Similarly Stacey Pigg discusses technical communicators’ principal roles of assembling and coordinating texts, technologies and expertise to produce products in her 2014 article, “Coordinating Constant Invention: Social Media’s Role in Distributed Work.”  Through this distributed approach to working, Pigg asserts that social media offers a new “means through which individuals can aggregate people and knowledge.”  As a result, this gives technical communicators a greater reach to others to collaborate and discover new information.

Given these discussions from peer-reviewed authors, as well as the obvious inculcation of social media into individuals’ lives and organizations, I agree that some forms of social media will likely become “mission critical” tools in the workplace like email.  There are two factors that I believe will go into which platforms become “mission critical.”  The first factor is the purpose of the platform.  By this I mean the nature of the content people post.  A social media personality I follow summarized each platform nicely in a recent video:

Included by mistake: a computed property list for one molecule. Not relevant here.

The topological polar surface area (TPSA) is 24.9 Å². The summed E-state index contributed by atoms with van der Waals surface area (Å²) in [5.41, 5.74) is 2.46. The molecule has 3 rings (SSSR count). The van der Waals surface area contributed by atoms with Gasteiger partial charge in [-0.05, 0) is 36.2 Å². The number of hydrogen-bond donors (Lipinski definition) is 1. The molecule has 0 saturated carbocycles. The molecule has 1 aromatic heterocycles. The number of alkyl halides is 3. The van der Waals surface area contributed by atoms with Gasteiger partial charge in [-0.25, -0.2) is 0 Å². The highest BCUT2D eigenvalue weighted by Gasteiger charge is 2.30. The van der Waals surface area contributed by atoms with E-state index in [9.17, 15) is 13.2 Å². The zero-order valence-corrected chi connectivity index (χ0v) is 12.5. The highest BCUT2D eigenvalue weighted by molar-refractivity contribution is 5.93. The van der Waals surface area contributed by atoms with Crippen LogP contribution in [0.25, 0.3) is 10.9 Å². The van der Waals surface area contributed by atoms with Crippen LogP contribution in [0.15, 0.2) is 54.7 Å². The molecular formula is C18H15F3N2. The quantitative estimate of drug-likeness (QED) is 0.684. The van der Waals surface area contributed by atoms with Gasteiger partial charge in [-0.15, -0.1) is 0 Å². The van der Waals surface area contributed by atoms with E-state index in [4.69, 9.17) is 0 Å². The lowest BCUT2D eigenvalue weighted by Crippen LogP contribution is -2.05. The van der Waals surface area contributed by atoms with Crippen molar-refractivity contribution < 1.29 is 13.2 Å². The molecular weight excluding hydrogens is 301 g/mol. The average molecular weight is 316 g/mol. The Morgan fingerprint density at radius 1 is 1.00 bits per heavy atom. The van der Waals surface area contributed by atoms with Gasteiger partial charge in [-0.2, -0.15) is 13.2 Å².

(Video will automatically start.. watch only until 7:40)

Just as Nick described in his quick analysis regarding Miami (FL) PD’s social media audiences, businesses will have to research their target audience and identify the platform(s) that would best deliver a specific type of content or reach specific individuals. The second factor will be how well the platform moderates content. While this is more of a public relations issue, if a medium is viewed as contentious or looses popularity, organizations and businesses will likely seek other social media.

Expanding into the Unknown.